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The History of Disney Dollars

The most complete and up to date price guide that exists.

The History of Disney Notes

Here is a short video covering the history and evolution of notes endorsed and produced by Disney over the years

The Disney Dollar

1987 -2014

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Disney Dollars were first issued in 1987 from the Walt Disney World Resort in Florida and Disneyland California. Disney Dollars were legal tender issued by the Walt Disney Company, which were accepted in Walt Disney World, Disneyland California, Disney Stores, Disney Cruise ships and in parts of Castaway Cay. They are a currency that can be used at Disney resorts and shops still today. 

Launched as an official currency with a U.S. dollar equivalent, they were discontinued in 2016 and are no longer available for purchase. They were made in denominations of $1, $5, $10 and $50 and remain quite collectible. Featured over the years were various Disney characters, such as Mickey Mouse, Minnie Mouse, Donald, Simba and Goofy. Since Disney Dollars could be used across Disney property, they actually had numerous anti-counterfeiting measures built-in to the design. They were printed on 100% cotton paper and Scrooge McDuck was the signing treasurer.

The Early Years

1933 - 1936 "Cone Dollars"

In the early to mid-1930s, Disney, with the help of merchandising executive Herman “Kay” Kamen, offered an item called Mickey Mouse Cones which were paper bills used in exchange for ice cream. This was at a time when Walt was looking for ways to promote the Disney brand. Several years later bills that resembled dollar bills were produced by Southern Dairies, which was another Disney licensee. They were produced in several versions of red, green, orange, and blue and came in denominations of 1, 5, and 10 cents.

The first "Mickey Mouse Cone Bills" were issued in 1933 by Kay Kamen so ice cream cones could be awarded at the Mickey Mouse Club theatre meetings on Saturday afternoons. Originally, the bills were awarded at the theater Mickey Mouse Club meetings on Saturday afternoons as part of a promotion to give away 1 million ice cream cones.

The 4 colors these dollars came in each were more collectible than the prior. When researching these bills, you may run into some items that hold similarities to the Disney Dollars that we know today. Promotion beginning in 1933 that offered a "Mickey Mouse Cones" bill so children could get ice cream at their local Mickey Mouse Clubs, thus promoting Mickey Mouse and Southern Dairies Ice Cream. There exist, what appears to be, red/purple/magenta, blue/green and orange. There were denominations of $ 1 , $ 5 , and $ 10 .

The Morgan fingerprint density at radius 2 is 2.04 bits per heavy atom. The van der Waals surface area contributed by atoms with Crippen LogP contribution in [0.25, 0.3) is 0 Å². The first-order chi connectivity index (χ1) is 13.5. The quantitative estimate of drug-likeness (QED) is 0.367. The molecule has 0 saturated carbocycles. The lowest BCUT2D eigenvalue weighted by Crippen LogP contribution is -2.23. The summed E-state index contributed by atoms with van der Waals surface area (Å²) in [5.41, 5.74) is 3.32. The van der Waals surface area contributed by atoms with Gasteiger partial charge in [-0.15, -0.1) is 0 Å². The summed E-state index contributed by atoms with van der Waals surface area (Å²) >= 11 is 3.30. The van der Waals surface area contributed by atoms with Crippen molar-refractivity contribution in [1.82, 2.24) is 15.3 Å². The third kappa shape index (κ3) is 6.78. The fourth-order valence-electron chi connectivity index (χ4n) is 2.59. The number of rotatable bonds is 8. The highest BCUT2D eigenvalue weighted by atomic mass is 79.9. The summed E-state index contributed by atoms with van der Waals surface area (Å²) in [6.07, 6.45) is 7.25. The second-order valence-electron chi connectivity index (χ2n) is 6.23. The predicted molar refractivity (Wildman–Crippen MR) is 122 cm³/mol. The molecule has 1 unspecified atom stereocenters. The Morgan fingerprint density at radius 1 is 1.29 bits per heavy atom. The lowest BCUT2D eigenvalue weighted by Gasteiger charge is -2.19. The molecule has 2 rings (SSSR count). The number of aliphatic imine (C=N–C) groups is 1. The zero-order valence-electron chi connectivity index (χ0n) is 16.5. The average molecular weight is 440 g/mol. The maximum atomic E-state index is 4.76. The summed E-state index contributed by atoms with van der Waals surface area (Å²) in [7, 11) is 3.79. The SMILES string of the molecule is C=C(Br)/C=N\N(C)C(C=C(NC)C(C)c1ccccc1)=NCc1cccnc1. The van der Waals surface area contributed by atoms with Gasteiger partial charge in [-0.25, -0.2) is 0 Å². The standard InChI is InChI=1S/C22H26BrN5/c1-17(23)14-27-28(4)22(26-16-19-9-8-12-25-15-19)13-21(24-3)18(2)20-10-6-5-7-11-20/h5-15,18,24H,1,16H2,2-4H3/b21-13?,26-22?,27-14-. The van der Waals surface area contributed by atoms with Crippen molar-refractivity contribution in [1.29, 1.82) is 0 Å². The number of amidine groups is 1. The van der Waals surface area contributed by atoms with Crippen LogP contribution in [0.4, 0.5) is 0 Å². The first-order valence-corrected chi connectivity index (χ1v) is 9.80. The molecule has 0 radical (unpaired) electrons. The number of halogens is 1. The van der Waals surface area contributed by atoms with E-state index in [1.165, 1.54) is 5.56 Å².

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The four colors of Mickey Mouse Cone Dollars

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Southern Dairies version of the cone dollars 

From 1957-2000, Disney had a free employee benefits program known as the Magic Kingdom Club. Members of the Club received special benefits as well as discounts at Disney and the affiliated companies.  At its peak, there were over 6 Million members from over 30,000 affiliated companies.

Operation MOUSE was an exclusive promotion run in 1968 and 1969 for Magic Kingdom Club Members. MOUSE, an acronym for Month Of Unusual Savings in Entertainment, was only available in the month of January each year. The purchase of a discounted Magic Key Ticket, came with two free Mouse Monies.

What is Mouse Money? "Mouse Money's good for 50c in Food or Merchandise or Admission to any attraction in Disneyland... During the Month of January!"

These were printed in a variety of colors on "Castles & Stars" watermarked paper. This was Walt's design, printed on "Twilight Ticket" books from 1965-1968 by the Globe Ticket Company, who printed all of the theme park tickets. The Mouse Money was issued in Series A and Series B.

Operation M.O.U.S.E. 

1957 - 2000

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Above are both sides of the Operation M.O.U.S.E notes in a variety of colors

Recreation Coupon

1971 - 1972

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As time passed Disney created a recreation coupon more like an actual dollar, as each had a unique serial number and the printed signature of the Chairman of the Board of Disney Roy O. Disney but were nonrefundable. They were issued to celebrate the opening of Walt Disney World in Orlando Florida in October 1971.  Many argue these to be the first Disney Dollars even though they had no actual cash value and were unable to be redeemed for cash.  They were produced in 1971 and 1972 but their use was limited to the Walt Disney World resort in Florida and mostly given to park guests and VIP’s. These coupons had limits as they were not valid in the Magic Kingdom section of the park.

Walt Disney World opened in 1971 in Lake Buena Vista, Florida. Guests at the Contemporary Resort were given a bonus of Recreation Coupons. These were not redeemable for cash, nor were they valid inside the Magic Kingdom. The monorail was free and there was little that these could be used for at the time. These coupons were the predecessor to the Disney Dollar of today. First issue of the first currency issued by Disney. This was 16 years before current Disney dollars test marketing the concept for VIP's and special guests.

In depth information on all these area's including up to date pricing can be found in our price guide.

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